The best type of communication the nurse could apply is good, speedy and honest communication. Good, speedy and honest communication sets up a platform for quality standards for communication. As a patient, I expect that good communication is one where I could easily understand the nurse. Speedy communication is about informing me early enough about procedures and honesty is just being truthful on the effects that the procedure will have on me.
How Should the Nurse Show Compassion?
The best way in which the nurse should show compassion is through detailing the procedure. Detailing procedure is all about explaining the procedure to me, its effects on me and how this procedure was the best possible solution. By doing so I get to trust the nurse and lose pre-surgical anxiety. The nurse can also be compassionate by assuring me through a detailed explanation of how the procedure will be successful.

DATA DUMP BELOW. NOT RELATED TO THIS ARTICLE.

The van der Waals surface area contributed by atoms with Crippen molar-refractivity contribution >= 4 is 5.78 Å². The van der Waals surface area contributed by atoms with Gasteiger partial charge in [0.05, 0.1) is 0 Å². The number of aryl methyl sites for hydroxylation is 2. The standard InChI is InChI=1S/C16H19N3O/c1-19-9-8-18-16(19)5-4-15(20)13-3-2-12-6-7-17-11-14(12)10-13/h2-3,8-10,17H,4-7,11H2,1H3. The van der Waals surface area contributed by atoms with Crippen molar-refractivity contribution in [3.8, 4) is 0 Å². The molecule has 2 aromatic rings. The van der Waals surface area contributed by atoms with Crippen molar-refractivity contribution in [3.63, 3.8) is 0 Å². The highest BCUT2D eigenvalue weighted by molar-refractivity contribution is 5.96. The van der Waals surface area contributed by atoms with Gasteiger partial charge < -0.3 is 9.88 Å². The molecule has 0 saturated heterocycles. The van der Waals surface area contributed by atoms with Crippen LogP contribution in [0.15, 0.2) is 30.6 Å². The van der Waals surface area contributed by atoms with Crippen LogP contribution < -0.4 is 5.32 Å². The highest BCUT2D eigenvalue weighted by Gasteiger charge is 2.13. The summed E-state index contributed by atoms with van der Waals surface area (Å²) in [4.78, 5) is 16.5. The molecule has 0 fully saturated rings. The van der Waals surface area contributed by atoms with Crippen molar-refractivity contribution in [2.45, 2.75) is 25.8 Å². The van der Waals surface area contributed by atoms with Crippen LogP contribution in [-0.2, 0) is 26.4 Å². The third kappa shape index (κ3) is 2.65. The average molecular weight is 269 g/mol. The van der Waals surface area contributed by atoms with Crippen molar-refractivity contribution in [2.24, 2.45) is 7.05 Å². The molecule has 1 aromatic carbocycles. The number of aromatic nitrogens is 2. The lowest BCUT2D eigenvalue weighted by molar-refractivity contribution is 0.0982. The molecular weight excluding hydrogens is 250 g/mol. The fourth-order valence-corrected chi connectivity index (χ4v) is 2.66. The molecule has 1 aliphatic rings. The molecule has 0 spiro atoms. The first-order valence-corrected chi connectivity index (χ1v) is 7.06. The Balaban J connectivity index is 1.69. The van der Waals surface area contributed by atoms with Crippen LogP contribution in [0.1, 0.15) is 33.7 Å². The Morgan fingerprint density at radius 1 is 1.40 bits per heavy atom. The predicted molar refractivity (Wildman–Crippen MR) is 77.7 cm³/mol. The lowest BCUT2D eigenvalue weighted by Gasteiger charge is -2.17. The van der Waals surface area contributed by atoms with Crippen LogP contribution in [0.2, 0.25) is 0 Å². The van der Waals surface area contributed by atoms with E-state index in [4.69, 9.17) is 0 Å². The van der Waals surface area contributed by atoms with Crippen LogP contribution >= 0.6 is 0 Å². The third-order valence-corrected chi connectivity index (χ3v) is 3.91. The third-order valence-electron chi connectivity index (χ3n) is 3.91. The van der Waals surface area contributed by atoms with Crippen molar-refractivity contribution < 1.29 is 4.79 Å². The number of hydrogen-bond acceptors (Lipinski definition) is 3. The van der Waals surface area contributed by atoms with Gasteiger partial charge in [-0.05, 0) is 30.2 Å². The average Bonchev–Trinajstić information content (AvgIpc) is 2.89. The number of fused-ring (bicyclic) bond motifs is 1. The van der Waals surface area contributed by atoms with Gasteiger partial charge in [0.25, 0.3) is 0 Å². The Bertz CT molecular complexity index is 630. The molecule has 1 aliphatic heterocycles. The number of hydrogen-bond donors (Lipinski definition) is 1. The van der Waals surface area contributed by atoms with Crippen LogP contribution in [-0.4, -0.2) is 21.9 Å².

The Potential Situation as a Nurse
From a nurse's perspective, it is hard to care for a patient knowing they have done something ill. I have no empathy for domestic abusers. Suffering as a child, under a domestic abuser made me have very little contempt about them. Being a victim of domestic violence, it would be challenging to hold empathy for a domestic abuser who is my patient.
My underlying belief which limits my empathy for domestic abusers stems from my obligation to implement actions that benefit clients. My value for human dignity would be challenged since I cannot protect a child abuser with the same respect as other patients. If I pretend to care about him, I will only be judgmental which is unprofessional. My aspect of justice limits my situation of providing empathy to child abusers. Treating everyone equally as an obligation is also challenged.
Best Communication Enhancers